A St. Albert city councillor hopes to one day find out what an entire fleet of quiet, efficient electric buses looks like.
Coun. Wes Brodhead is pushing for a policy to have the city purchase electric buses every time one of its diesel buses reaches the end of its life.
The result would be a cheaper, cleaner transit fleet that doesn’t leave people breathing in diesel fumes at the bus stop.
“Power generation is getting cleaner all the time … and you want to position yourself to take advantage of that. I think that electric buses certainly lead the way,” said Brodhead.
“I think it really fits well with the branding of our community, and to me it’s the right thing to do.”
The city’s 60-bus fleet is currently composed mostly of diesel buses, but recently electric buses have become permanent fixtures within St. Albert Transit thanks in part to provincial and federal grants. Three electric buses joined the fleet in May 2017 and four more will be hitting city streets this summer.
Kevin Bamber, the city’s fleet and asset manager, told Brodhead on Monday during a governance, priorities and finance committee meeting that he has been considering asking council to make a policy decision to buy only electric buses in the future, although he doesn’t have a firm date in mind for when he wants to do that.
He agreed with Brodhead that the budgetary benefits of electric buses are blatant.
“There’s definitely cost savings and it’s not just in the maintenance portion – it’s also in the fuelling portion as well,” Bamber said.
Although electric buses cost more up front – sometimes nearly twice the amount of their diesel counterparts – they save the city money in the long run by operating at less cost than traditional buses.
Buses differ in costs depending on their length and the style of bus. The three electric buses the city purchased last year cost $962,000 each.
Numbers from St. Albert Transit put the fuel costs for electric buses at nine cents per kilometre – 80 per cent cheaper than diesel buses. They charge in less than three hours and when running on a full battery can go nearly 300 kilometres on a single charge.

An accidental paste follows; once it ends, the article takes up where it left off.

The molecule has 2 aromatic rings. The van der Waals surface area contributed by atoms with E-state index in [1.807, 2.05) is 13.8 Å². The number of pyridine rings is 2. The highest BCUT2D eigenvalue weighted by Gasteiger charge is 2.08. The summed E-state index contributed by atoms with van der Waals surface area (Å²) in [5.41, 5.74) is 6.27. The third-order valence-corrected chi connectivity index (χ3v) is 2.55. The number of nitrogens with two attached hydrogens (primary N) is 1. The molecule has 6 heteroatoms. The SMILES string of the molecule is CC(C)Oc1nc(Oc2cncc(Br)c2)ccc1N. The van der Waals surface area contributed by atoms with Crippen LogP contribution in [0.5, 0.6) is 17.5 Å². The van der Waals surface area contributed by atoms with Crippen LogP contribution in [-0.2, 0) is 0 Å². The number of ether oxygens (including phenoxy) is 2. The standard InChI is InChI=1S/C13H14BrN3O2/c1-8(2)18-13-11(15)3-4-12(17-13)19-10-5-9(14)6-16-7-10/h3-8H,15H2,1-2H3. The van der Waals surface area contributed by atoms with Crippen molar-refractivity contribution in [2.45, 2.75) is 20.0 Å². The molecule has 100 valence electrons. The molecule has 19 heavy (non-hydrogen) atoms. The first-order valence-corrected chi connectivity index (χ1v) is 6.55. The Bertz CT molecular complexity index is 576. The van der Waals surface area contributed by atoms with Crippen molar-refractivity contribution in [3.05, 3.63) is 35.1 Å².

But one of the biggest draws for Brodhead is that electric buses don’t belt out diesel fumes as they trundle along from bus stop to bus stop.
“There’s a real operational competitiveness to the electric bus model, but more than that it is really around embracing a new technology to address greenhouse gas emissions,” he said.
“The reduction in GHGs (is) one of the real benefits of public transit, and it’s even more so if you eliminate the curbside emissions now.”
But before council looks at an electric-only future for city transit, Brodhead said he wants everyone to understand how the financing of these buses works: they cost more on the capital side, but cost less on the operational side.
Finance director Diane McMordie said although the city can’t transfer those savings over to the capital side to even out the cost impacts, it would still be reflected since the operational budget would be reduced.
Brodhead said a clear understanding of the finances would need to be part of the equation for city council to look at a policy.
“Whether there’s a movement of dollars or not, there needs to be a general understanding that there is a benefit, irrespective of the premium to buy the electric bus,” he said.